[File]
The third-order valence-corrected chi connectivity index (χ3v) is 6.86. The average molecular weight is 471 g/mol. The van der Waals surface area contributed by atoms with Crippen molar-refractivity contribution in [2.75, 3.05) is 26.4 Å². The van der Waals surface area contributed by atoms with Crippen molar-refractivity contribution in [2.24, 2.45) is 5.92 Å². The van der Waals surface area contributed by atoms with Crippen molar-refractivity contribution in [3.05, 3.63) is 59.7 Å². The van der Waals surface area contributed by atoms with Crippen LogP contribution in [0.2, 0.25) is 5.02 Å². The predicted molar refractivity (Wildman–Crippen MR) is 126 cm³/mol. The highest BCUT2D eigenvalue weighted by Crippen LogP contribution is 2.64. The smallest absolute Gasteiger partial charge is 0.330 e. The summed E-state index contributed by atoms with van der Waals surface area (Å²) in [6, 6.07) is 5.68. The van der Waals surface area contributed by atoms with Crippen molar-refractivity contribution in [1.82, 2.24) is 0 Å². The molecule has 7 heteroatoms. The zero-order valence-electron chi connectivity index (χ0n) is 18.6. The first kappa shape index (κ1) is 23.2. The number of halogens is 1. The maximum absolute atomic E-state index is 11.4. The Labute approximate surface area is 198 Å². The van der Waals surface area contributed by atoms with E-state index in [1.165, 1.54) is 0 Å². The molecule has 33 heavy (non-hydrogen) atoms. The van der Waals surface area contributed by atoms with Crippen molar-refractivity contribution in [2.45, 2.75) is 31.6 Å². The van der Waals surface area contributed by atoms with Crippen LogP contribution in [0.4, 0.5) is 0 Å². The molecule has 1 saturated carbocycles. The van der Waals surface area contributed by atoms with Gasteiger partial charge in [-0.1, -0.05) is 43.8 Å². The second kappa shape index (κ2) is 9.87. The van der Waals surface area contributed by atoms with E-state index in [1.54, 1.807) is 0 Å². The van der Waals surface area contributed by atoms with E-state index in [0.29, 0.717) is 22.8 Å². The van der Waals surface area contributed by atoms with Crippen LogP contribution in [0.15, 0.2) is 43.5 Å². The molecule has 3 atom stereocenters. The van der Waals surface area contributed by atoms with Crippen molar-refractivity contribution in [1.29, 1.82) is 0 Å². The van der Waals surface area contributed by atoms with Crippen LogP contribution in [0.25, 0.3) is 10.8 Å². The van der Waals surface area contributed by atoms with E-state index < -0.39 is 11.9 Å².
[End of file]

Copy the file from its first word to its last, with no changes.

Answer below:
The third-order valence-corrected chi connectivity index (χ3v) is 6.86. The average molecular weight is 471 g/mol. The van der Waals surface area contributed by atoms with Crippen molar-refractivity contribution in [2.75, 3.05) is 26.4 Å². The van der Waals surface area contributed by atoms with Crippen molar-refractivity contribution in [2.24, 2.45) is 5.92 Å². The van der Waals surface area contributed by atoms with Crippen molar-refractivity contribution in [3.05, 3.63) is 59.7 Å². The van der Waals surface area contributed by atoms with Crippen LogP contribution in [0.2, 0.25) is 5.02 Å². The predicted molar refractivity (Wildman–Crippen MR) is 126 cm³/mol. The highest BCUT2D eigenvalue weighted by Crippen LogP contribution is 2.64. The smallest absolute Gasteiger partial charge is 0.330 e. The summed E-state index contributed by atoms with van der Waals surface area (Å²) in [6, 6.07) is 5.68. The van der Waals surface area contributed by atoms with Crippen molar-refractivity contribution in [1.82, 2.24) is 0 Å². The molecule has 7 heteroatoms. The zero-order valence-electron chi connectivity index (χ0n) is 18.6. The first kappa shape index (κ1) is 23.2. The number of halogens is 1. The maximum absolute atomic E-state index is 11.4. The Labute approximate surface area is 198 Å². The van der Waals surface area contributed by atoms with E-state index in [1.165, 1.54) is 0 Å². The molecule has 33 heavy (non-hydrogen) atoms. The van der Waals surface area contributed by atoms with Crippen molar-refractivity contribution in [2.45, 2.75) is 31.6 Å². The van der Waals surface area contributed by atoms with Crippen LogP contribution in [0.4, 0.5) is 0 Å². The molecule has 1 saturated carbocycles. The van der Waals surface area contributed by atoms with Gasteiger partial charge in [-0.1, -0.05) is 43.8 Å². The second kappa shape index (κ2) is 9.87. The van der Waals surface area contributed by atoms with E-state index in [1.54, 1.807) is 0 Å². The van der Waals surface area contributed by atoms with E-state index in [0.29, 0.717) is 22.8 Å². The van der Waals surface area contributed by atoms with Crippen LogP contribution in [0.15, 0.2) is 43.5 Å². The molecule has 3 atom stereocenters. The van der Waals surface area contributed by atoms with Crippen molar-refractivity contribution in [1.29, 1.82) is 0 Å². The van der Waals surface area contributed by atoms with Crippen LogP contribution in [0.25, 0.3) is 10.8 Å². The van der Waals surface area contributed by atoms with E-state index < -0.39 is 11.9 Å².